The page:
- their drawing skills improve

- they feel their latest painting is one of the best they have done

- they find their own style

- mixing paint is a natural and beautiful experience

- they learn something new about painting

- they can't wait to start painting

- their painting is "liked," "favorited," "pinned," and/or "re-tweeted" on social media (even introverts)

Finally, I think a painter is happiest simply when he or she is happy about their painting.

I'm sure you have other ideas on what makes a painter happy, so please feel free to comment.

Monday, March 23

Spring -- A Great Time to Be a Painter

Springtime on the Plains
Oil on Canvas Panel
11 x 14 in/27.9 x 35.6 cm
Copyright Byrne Smith 2015
Spring has sprung as of last Friday. As a painter, it's about time. Although I like the colors of fall and the moody winter grays and blue-violets appearing in the frail northern light, I think spring is a finer season for painting.

For one thing, there's more light, and light to a painter is like fuel for your car--hard to get going without it. Not only is the light brighter and the angle of light higher in the sky, you also have more hours in which to create and to paint.

For another, there is more chroma. Everything is either budding out or blooming. With the added light, it means brighter, more intense colors. Those bright, unrealistic-looking greens are actually real, so paint them that way. And there are flowers in every color of the rainbow. More chroma everywhere.

Finally, the weather warms up in spring and we are able to either get out and take photos all over the place or travel around and paint en plein air (before it gets too hot). Either way, it's a winning combination.

Today's image is a view of rolling plains bursting out in new springtime-green growth. It's a great time to be a painter


Monday, March 16

Three Tips from a Frugal Painter

Approaching Alamogordo
Oil on Canvas Panel
11 x 14 in/ 27.9 x 35.6 cm
Copyright Byrne Smith 2015
I don't use a whole lot of expensive painting supplies or materials recommended by all manufacturers and retailers and by many painters. I am a frugal painter.

For acrylic and oil, rather than buying glass, wooden, plastic, or even paper palettes on which to mix paint, I use individual (12 x 10 3/4 in/30.5 x 27.3 cm) sheets of dry wax paper, also know as deli wrap. It comes in surprisingly small boxes of 500 sheets, and you can get it at the grocery and big-box bulk stores. I put a sheet in a plastic tray, and the paint will not penetrate the sheet even when mixed. It's cost-saving, and you throw it away when done. Works great.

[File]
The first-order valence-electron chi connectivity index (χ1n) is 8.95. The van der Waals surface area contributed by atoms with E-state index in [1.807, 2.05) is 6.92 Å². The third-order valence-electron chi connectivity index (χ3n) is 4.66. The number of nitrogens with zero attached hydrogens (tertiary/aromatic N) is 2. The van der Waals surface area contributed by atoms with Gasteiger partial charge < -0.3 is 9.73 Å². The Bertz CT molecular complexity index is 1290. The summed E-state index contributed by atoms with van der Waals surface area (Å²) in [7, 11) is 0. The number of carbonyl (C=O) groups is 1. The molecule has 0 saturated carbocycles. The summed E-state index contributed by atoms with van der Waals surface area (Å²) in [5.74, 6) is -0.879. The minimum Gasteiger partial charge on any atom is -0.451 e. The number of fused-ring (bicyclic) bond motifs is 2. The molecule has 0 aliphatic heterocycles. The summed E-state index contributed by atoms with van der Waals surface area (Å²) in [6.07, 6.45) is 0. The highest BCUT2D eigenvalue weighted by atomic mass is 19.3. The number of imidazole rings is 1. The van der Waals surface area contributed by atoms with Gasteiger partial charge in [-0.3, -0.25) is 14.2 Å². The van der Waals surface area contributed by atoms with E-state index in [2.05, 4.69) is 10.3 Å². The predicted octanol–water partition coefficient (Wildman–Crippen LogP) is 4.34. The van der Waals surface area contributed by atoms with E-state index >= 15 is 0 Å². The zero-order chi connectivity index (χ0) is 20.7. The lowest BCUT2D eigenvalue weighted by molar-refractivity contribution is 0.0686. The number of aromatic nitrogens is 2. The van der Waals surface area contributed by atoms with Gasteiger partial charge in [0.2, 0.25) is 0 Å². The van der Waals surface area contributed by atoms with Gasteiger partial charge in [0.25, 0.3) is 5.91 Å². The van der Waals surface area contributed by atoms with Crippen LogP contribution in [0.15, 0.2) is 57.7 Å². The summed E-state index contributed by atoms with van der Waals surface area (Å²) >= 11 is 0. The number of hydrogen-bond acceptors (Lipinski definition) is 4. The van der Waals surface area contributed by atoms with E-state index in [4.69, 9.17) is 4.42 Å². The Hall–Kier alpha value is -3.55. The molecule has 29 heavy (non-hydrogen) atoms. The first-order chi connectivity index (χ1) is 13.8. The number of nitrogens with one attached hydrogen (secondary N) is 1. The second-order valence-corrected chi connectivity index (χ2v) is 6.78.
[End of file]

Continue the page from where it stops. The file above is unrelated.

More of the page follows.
Also for acrylic and oil, I buy inexpensive hog-bristle brushes in all sizes from No. 2 to 2 inches. Some painters say you shouldn't use natural-hair brushes because they absorb paint. However, I like the natural brushes because of the way I paint. I scrape and scrub with my brushes a lot of the time, and the natural-hair naturally is stiffer, which I like. That and that they're inexpensive--I go through a lot of them every year. I rarely paint with synthetic brushes; too soft for my taste, although I do use a rigger for occasional detail work.

Lastly, I buy all (OK, almost all) of my supplies and material--paint, brushes, canvas, mediums, easels, etc.--either when they are on sale or by using the manufacturer's or retailer's XX-percent-off-any-one-item coupon both online and at a real store.

However, I do buy "pretty good" quality paint. I don't buy the most expensive paint, which is supposed to be "the best" because of the pigment load. It may have the most pigment, but that doesn't mean it's "the best" (in my opinion), only that it's the most expensive. I cannot really tell the difference in my paintings done with "the best" paint and my paintings done with "pretty good" quality paint.

If you, too, are a frugal painter, remember it's NOT the same thing as being a cheap painter.